This paper looks at the possibility of creating an algorithm that will combine liveness and coercion modalities, along with organisational factors such as workforce composition. The hypothesis is that the algorithm can produce a value that can further be used to compare different setups of biometric security for self-optimisation by taking in the context of technique compatibility and user requirements. To this end, the algorithm focuses on four main aspects: time, participants, anomalous user-bases, and device redundancy inside a typical organisation. An experimental methodology has been used, focusing on the development of the algorithm, its associated effects, and how different parameters can be reliably estimated. After testing, the algorithm is proved to work as it creates an appropriate value, called the security value, which can be used to discover the best combinations of modalities for fusion development or practical installation for a given situation. There are some issues with this primarily due to data provision, the requirements for more data to parse through the algorithm, and finally, the need for a suitable interface, otherwise it may be too complex for efficient usage in a traditional security environment. There are potential implications within a general security application such as liveness and coercion multimodal fusion and autonomous system development and pervasive environments, allowing dynamic security systems to be developed. However, the main focus of this algorithm is to highlight the fusion of liveness and coercion detection and how they can be best applied to specific security scenarios.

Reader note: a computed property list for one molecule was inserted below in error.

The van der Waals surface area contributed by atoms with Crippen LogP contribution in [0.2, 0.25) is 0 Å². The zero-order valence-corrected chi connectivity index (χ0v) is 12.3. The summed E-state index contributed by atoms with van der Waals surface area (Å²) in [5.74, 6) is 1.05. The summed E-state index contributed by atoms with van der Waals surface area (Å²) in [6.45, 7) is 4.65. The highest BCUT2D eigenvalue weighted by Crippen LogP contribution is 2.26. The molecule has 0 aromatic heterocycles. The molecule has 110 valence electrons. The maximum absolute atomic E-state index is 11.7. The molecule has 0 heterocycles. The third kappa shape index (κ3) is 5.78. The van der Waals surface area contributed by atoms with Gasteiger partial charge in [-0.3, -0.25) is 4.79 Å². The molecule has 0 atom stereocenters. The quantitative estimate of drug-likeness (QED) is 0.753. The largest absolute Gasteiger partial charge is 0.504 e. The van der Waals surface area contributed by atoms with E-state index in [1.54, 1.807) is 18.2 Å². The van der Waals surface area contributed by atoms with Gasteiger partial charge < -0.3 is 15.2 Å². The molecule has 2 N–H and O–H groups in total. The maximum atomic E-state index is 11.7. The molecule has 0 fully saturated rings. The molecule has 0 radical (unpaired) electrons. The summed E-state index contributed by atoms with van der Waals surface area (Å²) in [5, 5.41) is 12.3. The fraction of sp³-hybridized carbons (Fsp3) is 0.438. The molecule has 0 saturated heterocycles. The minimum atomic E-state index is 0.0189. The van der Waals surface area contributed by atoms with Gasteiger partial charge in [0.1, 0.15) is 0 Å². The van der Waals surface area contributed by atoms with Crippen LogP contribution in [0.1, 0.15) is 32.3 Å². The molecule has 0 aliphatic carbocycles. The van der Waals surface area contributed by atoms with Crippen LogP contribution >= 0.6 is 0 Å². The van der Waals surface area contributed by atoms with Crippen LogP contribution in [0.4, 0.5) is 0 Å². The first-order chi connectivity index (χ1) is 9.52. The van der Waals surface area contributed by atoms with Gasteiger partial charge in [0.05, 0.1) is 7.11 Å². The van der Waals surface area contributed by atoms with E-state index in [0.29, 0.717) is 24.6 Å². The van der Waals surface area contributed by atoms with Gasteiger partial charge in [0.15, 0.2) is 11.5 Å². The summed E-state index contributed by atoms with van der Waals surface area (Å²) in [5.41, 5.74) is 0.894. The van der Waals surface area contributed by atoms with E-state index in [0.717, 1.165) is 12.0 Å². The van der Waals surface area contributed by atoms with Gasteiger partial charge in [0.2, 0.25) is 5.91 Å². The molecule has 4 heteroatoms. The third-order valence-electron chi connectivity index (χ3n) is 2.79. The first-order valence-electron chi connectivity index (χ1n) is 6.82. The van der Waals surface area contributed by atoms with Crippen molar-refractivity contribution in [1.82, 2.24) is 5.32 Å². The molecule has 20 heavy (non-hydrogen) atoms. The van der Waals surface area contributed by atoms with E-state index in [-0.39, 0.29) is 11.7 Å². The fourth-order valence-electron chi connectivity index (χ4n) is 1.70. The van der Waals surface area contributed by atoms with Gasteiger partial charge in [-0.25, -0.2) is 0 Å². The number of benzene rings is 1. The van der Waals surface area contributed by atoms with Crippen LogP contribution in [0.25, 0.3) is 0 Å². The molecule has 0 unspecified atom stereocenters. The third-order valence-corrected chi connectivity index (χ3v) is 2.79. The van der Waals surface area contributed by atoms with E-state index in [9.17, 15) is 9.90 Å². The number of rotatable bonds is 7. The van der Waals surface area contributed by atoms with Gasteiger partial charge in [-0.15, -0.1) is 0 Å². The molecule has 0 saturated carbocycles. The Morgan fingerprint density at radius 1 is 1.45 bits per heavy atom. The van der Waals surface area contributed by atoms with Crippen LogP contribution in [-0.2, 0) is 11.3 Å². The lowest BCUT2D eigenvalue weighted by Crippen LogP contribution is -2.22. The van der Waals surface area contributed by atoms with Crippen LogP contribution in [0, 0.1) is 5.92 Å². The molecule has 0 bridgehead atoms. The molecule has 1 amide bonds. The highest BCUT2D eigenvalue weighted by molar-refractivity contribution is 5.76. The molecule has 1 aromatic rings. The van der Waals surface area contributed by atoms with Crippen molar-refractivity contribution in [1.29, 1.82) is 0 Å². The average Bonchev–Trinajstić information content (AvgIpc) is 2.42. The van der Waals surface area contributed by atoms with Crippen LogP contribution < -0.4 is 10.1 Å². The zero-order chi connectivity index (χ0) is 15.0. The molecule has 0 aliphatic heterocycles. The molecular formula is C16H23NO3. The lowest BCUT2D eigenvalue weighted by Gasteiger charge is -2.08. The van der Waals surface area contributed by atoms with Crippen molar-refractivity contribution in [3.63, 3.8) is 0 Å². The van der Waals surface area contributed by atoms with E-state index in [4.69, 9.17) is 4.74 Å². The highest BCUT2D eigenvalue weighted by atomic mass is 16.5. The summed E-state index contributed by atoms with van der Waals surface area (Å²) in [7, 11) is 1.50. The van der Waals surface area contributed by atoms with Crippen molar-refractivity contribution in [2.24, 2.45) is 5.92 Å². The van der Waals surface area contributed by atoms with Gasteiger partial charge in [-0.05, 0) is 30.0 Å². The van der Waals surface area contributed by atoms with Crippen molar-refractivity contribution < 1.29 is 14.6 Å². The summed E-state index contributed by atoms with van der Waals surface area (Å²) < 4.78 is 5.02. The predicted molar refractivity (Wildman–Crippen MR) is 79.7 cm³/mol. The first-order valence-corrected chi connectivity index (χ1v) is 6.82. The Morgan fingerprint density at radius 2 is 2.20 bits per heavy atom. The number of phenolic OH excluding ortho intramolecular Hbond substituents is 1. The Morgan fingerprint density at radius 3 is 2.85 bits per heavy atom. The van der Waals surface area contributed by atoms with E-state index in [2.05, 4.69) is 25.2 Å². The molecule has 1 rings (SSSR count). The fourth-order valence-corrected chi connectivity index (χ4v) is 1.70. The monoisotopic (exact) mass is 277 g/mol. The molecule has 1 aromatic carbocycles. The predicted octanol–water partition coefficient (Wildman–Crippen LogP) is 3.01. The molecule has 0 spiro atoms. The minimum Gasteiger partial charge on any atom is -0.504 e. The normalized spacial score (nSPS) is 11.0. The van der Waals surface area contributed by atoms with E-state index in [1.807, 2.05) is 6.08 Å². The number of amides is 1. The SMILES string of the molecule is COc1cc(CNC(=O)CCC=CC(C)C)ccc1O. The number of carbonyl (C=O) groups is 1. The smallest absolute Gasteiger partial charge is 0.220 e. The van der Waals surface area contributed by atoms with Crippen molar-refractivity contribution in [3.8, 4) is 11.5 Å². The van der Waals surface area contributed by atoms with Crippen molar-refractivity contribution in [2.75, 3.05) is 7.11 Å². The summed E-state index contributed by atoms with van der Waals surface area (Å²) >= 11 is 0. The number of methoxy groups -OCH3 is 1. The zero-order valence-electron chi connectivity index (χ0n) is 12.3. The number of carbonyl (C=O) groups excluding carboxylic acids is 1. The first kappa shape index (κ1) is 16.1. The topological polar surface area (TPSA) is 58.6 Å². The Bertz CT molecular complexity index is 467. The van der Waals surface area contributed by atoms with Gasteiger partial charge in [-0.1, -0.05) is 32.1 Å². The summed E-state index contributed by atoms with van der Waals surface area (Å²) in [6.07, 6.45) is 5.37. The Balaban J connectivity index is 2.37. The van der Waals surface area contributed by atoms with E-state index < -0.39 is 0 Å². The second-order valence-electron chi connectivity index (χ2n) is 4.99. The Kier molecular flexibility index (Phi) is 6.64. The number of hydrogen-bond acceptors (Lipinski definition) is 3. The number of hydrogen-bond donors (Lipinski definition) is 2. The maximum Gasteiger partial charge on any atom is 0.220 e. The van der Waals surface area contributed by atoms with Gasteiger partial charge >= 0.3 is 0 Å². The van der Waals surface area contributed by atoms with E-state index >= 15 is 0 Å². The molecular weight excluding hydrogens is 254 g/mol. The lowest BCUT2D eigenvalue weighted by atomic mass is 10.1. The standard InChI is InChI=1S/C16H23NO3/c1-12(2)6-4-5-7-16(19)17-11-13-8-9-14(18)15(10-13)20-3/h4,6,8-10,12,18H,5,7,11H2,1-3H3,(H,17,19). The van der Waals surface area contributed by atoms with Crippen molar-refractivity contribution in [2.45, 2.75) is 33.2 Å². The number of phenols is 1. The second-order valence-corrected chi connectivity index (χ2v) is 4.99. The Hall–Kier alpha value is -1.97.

- liveness detection
- Coercion detection